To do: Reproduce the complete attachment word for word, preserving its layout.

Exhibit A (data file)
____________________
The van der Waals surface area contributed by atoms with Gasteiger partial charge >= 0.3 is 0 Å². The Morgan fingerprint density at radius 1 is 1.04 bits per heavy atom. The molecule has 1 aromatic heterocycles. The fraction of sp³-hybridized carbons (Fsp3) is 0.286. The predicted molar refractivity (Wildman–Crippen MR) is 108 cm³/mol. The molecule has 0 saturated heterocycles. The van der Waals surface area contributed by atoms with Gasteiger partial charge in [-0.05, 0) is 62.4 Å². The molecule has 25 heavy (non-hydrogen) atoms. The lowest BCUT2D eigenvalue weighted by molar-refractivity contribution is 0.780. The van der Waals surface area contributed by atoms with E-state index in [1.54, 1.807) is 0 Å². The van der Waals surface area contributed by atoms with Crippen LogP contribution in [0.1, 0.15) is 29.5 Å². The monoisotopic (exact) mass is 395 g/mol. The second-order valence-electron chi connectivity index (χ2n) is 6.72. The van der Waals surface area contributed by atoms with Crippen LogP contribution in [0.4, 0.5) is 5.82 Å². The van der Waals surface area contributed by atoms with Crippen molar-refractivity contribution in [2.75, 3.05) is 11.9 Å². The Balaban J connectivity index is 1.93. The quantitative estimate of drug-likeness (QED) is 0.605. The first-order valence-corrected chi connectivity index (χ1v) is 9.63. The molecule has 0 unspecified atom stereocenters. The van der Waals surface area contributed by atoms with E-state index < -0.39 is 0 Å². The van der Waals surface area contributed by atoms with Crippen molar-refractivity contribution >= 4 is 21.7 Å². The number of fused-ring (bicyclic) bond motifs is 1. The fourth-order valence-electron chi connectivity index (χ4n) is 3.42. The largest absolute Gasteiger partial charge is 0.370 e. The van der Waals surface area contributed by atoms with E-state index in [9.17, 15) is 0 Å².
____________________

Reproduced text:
The van der Waals surface area contributed by atoms with Gasteiger partial charge >= 0.3 is 0 Å². The Morgan fingerprint density at radius 1 is 1.04 bits per heavy atom. The molecule has 1 aromatic heterocycles. The fraction of sp³-hybridized carbons (Fsp3) is 0.286. The predicted molar refractivity (Wildman–Crippen MR) is 108 cm³/mol. The molecule has 0 saturated heterocycles. The van der Waals surface area contributed by atoms with Gasteiger partial charge in [-0.05, 0) is 62.4 Å². The molecule has 25 heavy (non-hydrogen) atoms. The lowest BCUT2D eigenvalue weighted by molar-refractivity contribution is 0.780. The van der Waals surface area contributed by atoms with E-state index in [1.54, 1.807) is 0 Å². The van der Waals surface area contributed by atoms with Crippen LogP contribution in [0.1, 0.15) is 29.5 Å². The monoisotopic (exact) mass is 395 g/mol. The second-order valence-electron chi connectivity index (χ2n) is 6.72. The van der Waals surface area contributed by atoms with Crippen LogP contribution in [0.4, 0.5) is 5.82 Å². The van der Waals surface area contributed by atoms with Crippen molar-refractivity contribution in [2.75, 3.05) is 11.9 Å². The Balaban J connectivity index is 1.93. The quantitative estimate of drug-likeness (QED) is 0.605. The first-order valence-corrected chi connectivity index (χ1v) is 9.63. The molecule has 0 unspecified atom stereocenters. The van der Waals surface area contributed by atoms with E-state index < -0.39 is 0 Å². The van der Waals surface area contributed by atoms with Crippen molar-refractivity contribution >= 4 is 21.7 Å². The number of fused-ring (bicyclic) bond motifs is 1. The fourth-order valence-electron chi connectivity index (χ4n) is 3.42. The largest absolute Gasteiger partial charge is 0.370 e. The van der Waals surface area contributed by atoms with E-state index in [9.17, 15) is 0 Å².